The conservatives on the court were sympathetic at oral arguments to those put forward by Smith’s lawyer. They viewed the case through the lens of free speech and suggested that an artist or someone creating a customized product could not be forced by the government to express a message that violates her religious beliefs.

Decided this week

Affirmative action in college admissions

The court on Thursday largely gutted affirmative action, saying colleges and universities can no longer take race into consideration as a specific basis for granting admission. The landmark decision overturned long-standing precedent that has benefited Black and Latino students in higher education.

Roberts wrote the opinion for the conservative majority, saying the Harvard and University of North Carolina admissions programs violated the Equal Protection Clause because they failed to offer “measurable” objectives to justify the use of race. He said the programs involve racial stereotyping and had no specific end point.

The decision was largely expected. During oral arguments, the right side of the bench appeared ready to rule against the schools. The opinion delivers a long-sought victory for opponents of affirmative action in higher education who have argued for decades that taking race into consideration – even in a limited manner – thwarts the goal of achieving a color-blind society.

Religious accommodation for postal worker

Also on Thursday, the justices revived a case brought by a former mail carrier who is an evangelical Christian who sued the US Postal Service because it failed to accommodate his request not to work on Sundays.

A lower court had ruled against the worker, Gerald Groff, holding that his request would cause an “undue burden” on the USPS and lead to low morale at the workplace when other employees had to pick up his shifts.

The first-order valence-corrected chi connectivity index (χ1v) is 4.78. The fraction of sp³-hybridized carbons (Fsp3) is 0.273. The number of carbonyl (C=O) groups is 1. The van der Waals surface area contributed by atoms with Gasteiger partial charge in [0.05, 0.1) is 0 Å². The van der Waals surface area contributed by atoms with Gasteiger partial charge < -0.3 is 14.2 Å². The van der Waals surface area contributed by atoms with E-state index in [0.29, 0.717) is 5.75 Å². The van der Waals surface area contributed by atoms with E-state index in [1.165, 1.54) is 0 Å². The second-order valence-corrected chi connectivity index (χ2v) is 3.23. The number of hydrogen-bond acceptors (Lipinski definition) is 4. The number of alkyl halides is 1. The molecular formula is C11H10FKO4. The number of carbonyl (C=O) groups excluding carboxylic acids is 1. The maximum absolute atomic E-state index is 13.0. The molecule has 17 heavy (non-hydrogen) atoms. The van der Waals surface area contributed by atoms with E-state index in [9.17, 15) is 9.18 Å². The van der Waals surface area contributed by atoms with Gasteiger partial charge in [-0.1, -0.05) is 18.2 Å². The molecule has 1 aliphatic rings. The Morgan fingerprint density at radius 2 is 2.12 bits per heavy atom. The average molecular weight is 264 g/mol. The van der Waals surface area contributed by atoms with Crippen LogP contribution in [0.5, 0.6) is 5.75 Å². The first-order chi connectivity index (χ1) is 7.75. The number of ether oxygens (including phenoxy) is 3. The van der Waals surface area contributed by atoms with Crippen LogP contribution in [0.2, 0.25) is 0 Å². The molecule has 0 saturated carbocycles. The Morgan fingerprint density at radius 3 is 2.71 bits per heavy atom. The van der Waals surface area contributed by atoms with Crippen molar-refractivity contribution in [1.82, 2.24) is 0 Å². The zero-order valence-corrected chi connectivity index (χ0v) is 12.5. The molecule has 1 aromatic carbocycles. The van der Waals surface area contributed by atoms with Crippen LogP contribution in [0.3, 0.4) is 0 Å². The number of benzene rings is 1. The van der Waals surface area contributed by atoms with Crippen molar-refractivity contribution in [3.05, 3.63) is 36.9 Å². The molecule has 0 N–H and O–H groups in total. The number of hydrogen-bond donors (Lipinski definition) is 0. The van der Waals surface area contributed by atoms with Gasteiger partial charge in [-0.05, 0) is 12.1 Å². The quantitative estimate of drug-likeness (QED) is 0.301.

Rejecting the ‘Independent State Legislature’ theory

Moore v. Harper captured the nation’s attention because Republican lawmakers in North Carolina are asking the justices to adopt a long dormant legal theory and hold that state courts and other state entities have a limited role in reviewing election rules established by state legislatures when it comes to federal elections.

The doctrine – called the Independent State Legislature theory – was pushed by conservatives and supporters of Donald Trump after the 2020 presidential election.

Tuesday, a 6-3 court rejected it.

“State courts retain the authority to apply state constitutional restraints when legislatures act under the power conferred upon them by the Elections Clause,” Roberts wrote.

As a result, there is now Supreme Court precedent rejecting some of the more maximalist but unsettled theories that have been championed by John Eastman and other GOP lawyers.

But the somewhat limited ruling will leave plenty of avenues for future election-related challenges, regarding how districts are drawn, the deadlines for mail-in ballots and other key questions.

This story has been updated with additional developments.

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Here’s what’s left for the Supreme Court on final day of this term